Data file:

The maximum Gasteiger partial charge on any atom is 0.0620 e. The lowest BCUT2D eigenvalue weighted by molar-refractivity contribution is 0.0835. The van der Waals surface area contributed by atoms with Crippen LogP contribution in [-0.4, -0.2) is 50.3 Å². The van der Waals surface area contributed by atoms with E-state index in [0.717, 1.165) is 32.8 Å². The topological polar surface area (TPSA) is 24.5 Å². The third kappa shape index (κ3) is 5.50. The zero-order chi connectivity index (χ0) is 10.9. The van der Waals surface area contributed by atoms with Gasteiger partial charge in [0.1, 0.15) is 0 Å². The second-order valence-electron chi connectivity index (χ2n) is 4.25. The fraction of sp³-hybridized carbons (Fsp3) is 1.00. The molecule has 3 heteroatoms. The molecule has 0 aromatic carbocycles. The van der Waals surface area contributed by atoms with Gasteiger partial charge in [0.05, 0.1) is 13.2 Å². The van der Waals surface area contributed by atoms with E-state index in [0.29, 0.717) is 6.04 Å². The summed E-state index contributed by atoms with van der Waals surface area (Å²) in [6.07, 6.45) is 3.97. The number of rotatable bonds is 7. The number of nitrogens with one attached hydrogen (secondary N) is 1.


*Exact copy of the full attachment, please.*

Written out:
The maximum Gasteiger partial charge on any atom is 0.0620 e. The lowest BCUT2D eigenvalue weighted by molar-refractivity contribution is 0.0835. The van der Waals surface area contributed by atoms with Crippen LogP contribution in [-0.4, -0.2) is 50.3 Å². The van der Waals surface area contributed by atoms with E-state index in [0.717, 1.165) is 32.8 Å². The topological polar surface area (TPSA) is 24.5 Å². The third kappa shape index (κ3) is 5.50. The zero-order chi connectivity index (χ0) is 10.9. The van der Waals surface area contributed by atoms with Gasteiger partial charge in [0.1, 0.15) is 0 Å². The second-order valence-electron chi connectivity index (χ2n) is 4.25. The fraction of sp³-hybridized carbons (Fsp3) is 1.00. The molecule has 3 heteroatoms. The molecule has 0 aromatic carbocycles. The van der Waals surface area contributed by atoms with Gasteiger partial charge in [0.05, 0.1) is 13.2 Å². The van der Waals surface area contributed by atoms with E-state index in [0.29, 0.717) is 6.04 Å². The summed E-state index contributed by atoms with van der Waals surface area (Å²) in [6.07, 6.45) is 3.97. The number of rotatable bonds is 7. The number of nitrogens with one attached hydrogen (secondary N) is 1.